Even before the pandemic exposed deep disparities in our economy and society, the gender wage gap persisted at every level of income and education. In 2019, two-thirds of minimum-wage workers were women. Women carry two-thirds of all student debt in the United States. Black women graduate with significantly more debt than White men and take longer to pay it off, as they earn just 62 cents for every dollar earned by White men. In 2019, nearly a quarter of female-headed households lived in poverty; for households headed by Black or Latina women, the rates were closer to 30 percent.
Only if our recovery is inclusive can we emerge from this crisis stronger.
Inclusivity requires state leadership as well as a comprehensive national strategy to ensure women’s economic security, health and safety. Front-line workers in the pandemic have struggled to keep patients safe amid inadequate staffing and insufficient protective gear such as masks and gloves. Our nation needs policies that guarantee personal protective equipment for essential workers and safety standards that protect those on the front line and the public.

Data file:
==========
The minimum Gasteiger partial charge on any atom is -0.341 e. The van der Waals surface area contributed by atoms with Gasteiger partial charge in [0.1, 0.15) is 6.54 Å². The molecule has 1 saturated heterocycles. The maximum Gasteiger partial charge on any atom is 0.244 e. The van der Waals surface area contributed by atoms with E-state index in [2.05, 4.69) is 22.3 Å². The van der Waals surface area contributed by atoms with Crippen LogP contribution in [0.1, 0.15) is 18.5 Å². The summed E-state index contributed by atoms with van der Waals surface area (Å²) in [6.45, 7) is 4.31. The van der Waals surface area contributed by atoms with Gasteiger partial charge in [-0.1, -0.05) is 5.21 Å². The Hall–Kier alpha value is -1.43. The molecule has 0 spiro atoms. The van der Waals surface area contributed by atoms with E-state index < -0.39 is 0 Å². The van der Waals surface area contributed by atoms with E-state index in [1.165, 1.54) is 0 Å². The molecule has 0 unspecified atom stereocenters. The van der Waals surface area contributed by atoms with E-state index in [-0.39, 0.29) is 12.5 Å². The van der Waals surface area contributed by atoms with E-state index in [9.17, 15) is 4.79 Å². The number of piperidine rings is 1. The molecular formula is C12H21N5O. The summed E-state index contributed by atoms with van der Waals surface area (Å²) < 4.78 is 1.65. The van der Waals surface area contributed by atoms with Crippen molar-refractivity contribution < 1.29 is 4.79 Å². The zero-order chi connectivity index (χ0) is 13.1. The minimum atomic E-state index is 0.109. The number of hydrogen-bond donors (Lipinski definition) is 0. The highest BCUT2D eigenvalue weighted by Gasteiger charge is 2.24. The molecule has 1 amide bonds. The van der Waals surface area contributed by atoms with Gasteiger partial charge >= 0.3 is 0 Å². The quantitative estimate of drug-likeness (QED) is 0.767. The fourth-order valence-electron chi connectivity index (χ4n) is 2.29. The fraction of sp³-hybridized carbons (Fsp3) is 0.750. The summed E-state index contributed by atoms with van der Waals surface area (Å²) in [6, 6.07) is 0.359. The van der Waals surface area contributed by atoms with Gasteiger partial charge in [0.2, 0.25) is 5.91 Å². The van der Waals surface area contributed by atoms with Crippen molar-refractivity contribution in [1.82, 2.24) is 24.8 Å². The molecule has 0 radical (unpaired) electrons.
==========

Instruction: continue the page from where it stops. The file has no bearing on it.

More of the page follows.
Nationwide, wages must be raised, the right to form a union must be secured, and access to basic benefits such as paid sick leave and affordable health care must be guaranteed and protected. That means breaking down the barriers that care providers confront when they try to organize unions. Workers in male-dominated professions such as manufacturing and construction were able to catapult themselves into the middle class by forming unions. Having that same right is key for women to raise their wages.
By working together in Rhode Island, we made sure that child-care workers could choose to join a union quickly and easily — something child-care workers in the Service Employees International Union (SEIU) have done in several states to win